What colleges need to know about Trump's new travel ban, all in one place

International students in limbo

On Monday, President Trump signed a new executive order temporarily blocking citizens from six majority-Muslim countries from entering the United States. 

The order is a revised version of a previous immigration-related order, which encountered legal resistance and has been repealed.

Below, the EAB Daily Briefing team rounds up the key facts about the new order for higher education leaders.

What the order does:

  • Bans new visas for citizens of Iran, Libya, Somalia, Sudan, Syria and Yemen for 90 days;
  • Suspends the refugee program for 120 days;
  • Caps the number of refugees accepted at 50,000, less than half of the cap set by the Obama administration; and
  • Identifies specific sets of people who may apply for waivers.

Key changes from the original order:

  • Names one fewer country (Iraq is omitted) for visa restrictions;
  • Blocks only new visas—visas issued before March 16 will remain valid;
  • Omits any restrictions on permanent residents;
  • Eliminates the order to halt Syrian refugee resettlement;
  • Eliminates references to persecuted religious minorities; and
  • Expands the national security basis for the order.

People who may apply for waivers include individuals who:

  • Have been previously admitted to the United States for a continuous period of work, study, or other long-term activity;"
  • Have "significant business or professional obligations;" and
  • Plan to visit or live with family.

Effects on higher ed

International students and scholars in limbo: International education experts say the ban poses serious challenges to students and scholars from the six named countries who were planning to enroll in U.S. colleges this fall. Roughly 17,500 students and scholars come to the United States each year from the affected countries. Experts say the 90-day freeze on visas could make it impossible for them to arrive in time for the first day of classes, which could affect enrollment and yield. "There are a lot of unknowns, a lot of anxiety," says an international education official at Wayne State University.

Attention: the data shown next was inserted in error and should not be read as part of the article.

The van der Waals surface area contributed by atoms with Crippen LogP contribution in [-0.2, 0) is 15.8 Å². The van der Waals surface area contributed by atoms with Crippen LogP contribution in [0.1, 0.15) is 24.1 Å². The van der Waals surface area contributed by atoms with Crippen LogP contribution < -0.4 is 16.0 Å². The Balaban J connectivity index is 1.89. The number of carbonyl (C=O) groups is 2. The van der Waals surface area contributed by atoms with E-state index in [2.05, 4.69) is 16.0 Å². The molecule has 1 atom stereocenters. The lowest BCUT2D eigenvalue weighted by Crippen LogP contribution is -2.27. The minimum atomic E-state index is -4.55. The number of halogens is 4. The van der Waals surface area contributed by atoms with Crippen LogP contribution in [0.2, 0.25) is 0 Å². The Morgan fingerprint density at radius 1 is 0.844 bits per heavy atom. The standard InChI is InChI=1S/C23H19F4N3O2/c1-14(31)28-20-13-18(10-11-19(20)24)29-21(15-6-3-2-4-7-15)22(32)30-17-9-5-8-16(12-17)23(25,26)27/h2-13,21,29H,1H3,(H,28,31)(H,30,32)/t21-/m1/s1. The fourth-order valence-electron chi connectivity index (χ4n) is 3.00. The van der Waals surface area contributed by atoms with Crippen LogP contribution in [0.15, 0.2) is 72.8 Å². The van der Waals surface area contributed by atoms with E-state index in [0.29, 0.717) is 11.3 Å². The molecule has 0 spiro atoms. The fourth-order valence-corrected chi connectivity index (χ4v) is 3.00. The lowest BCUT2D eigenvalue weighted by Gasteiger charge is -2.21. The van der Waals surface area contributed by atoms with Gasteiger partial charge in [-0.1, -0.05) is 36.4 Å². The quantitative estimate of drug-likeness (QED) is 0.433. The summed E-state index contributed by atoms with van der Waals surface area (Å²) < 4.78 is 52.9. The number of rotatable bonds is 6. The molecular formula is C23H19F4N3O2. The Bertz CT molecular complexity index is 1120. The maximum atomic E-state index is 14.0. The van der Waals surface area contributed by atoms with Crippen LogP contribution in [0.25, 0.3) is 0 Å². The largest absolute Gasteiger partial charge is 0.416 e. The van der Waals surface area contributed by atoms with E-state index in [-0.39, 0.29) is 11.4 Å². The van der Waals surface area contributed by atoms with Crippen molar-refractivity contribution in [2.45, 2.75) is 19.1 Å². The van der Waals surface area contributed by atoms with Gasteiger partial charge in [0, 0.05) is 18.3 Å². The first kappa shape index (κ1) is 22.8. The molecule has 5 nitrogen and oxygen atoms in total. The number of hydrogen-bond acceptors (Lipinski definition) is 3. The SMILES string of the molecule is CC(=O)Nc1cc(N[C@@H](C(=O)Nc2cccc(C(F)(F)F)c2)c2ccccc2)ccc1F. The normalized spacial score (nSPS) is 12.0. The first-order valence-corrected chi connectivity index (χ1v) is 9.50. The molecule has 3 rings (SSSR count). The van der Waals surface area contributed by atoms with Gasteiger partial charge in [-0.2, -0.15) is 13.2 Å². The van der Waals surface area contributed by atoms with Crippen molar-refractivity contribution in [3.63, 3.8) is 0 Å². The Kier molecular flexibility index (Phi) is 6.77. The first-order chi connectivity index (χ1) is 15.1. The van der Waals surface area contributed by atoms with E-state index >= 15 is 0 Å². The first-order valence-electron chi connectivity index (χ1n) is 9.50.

International enrollment likely to slow down under Trump, experts say

International recruitment challenges: Some colleges told the Chronicle of Higher Education that they've seen international applications decline, and others said they worry about yield. Molly Corbett Broad, president of the American Council on Education, acknowledged the new order's narrower scope, but said it "still creates a climate where it is far more difficult for international students and scholars to view this country as a welcoming place for study and research."

Campus climate: Some colleges worry about the message the executive order sends to current students on campus and prospective students worldwide. Northwestern University recently emailed international applicants from all countries to assure them the campus would be a "welcoming community."

(Zapotosky et al., Washington Post, 3/6; Thrush, New York Times, 3/6; Savage, New York Times, 3/6; Fischer, Chronicle of Higher Education, 3/6; Redden, Inside Higher Ed, 3/7).

Related: 17 best practices for supporting international students

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